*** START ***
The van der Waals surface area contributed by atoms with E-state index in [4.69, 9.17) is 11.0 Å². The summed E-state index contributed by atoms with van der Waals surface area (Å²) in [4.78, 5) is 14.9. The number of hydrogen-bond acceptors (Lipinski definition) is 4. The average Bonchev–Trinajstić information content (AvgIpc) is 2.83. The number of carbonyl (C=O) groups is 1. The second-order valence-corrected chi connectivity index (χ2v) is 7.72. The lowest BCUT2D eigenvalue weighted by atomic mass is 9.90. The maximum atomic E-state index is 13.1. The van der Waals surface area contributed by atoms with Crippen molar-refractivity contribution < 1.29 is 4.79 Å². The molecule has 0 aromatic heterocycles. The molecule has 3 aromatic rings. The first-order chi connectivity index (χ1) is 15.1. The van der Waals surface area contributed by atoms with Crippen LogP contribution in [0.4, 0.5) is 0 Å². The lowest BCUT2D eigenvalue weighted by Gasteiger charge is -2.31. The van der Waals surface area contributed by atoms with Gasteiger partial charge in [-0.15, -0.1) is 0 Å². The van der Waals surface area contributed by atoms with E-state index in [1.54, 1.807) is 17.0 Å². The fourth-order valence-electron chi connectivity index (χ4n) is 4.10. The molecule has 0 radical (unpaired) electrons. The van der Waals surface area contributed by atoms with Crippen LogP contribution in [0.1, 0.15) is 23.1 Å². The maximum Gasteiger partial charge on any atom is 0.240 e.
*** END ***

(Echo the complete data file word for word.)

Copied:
The van der Waals surface area contributed by atoms with E-state index in [4.69, 9.17) is 11.0 Å². The summed E-state index contributed by atoms with van der Waals surface area (Å²) in [4.78, 5) is 14.9. The number of hydrogen-bond acceptors (Lipinski definition) is 4. The average Bonchev–Trinajstić information content (AvgIpc) is 2.83. The number of carbonyl (C=O) groups is 1. The second-order valence-corrected chi connectivity index (χ2v) is 7.72. The lowest BCUT2D eigenvalue weighted by atomic mass is 9.90. The maximum atomic E-state index is 13.1. The van der Waals surface area contributed by atoms with Crippen molar-refractivity contribution < 1.29 is 4.79 Å². The molecule has 0 aromatic heterocycles. The molecule has 3 aromatic rings. The first-order chi connectivity index (χ1) is 15.1. The van der Waals surface area contributed by atoms with Crippen LogP contribution in [0.4, 0.5) is 0 Å². The lowest BCUT2D eigenvalue weighted by Gasteiger charge is -2.31. The van der Waals surface area contributed by atoms with Gasteiger partial charge in [-0.15, -0.1) is 0 Å². The van der Waals surface area contributed by atoms with E-state index in [1.54, 1.807) is 17.0 Å². The fourth-order valence-electron chi connectivity index (χ4n) is 4.10. The molecule has 0 radical (unpaired) electrons. The van der Waals surface area contributed by atoms with Crippen LogP contribution in [0.1, 0.15) is 23.1 Å². The maximum Gasteiger partial charge on any atom is 0.240 e.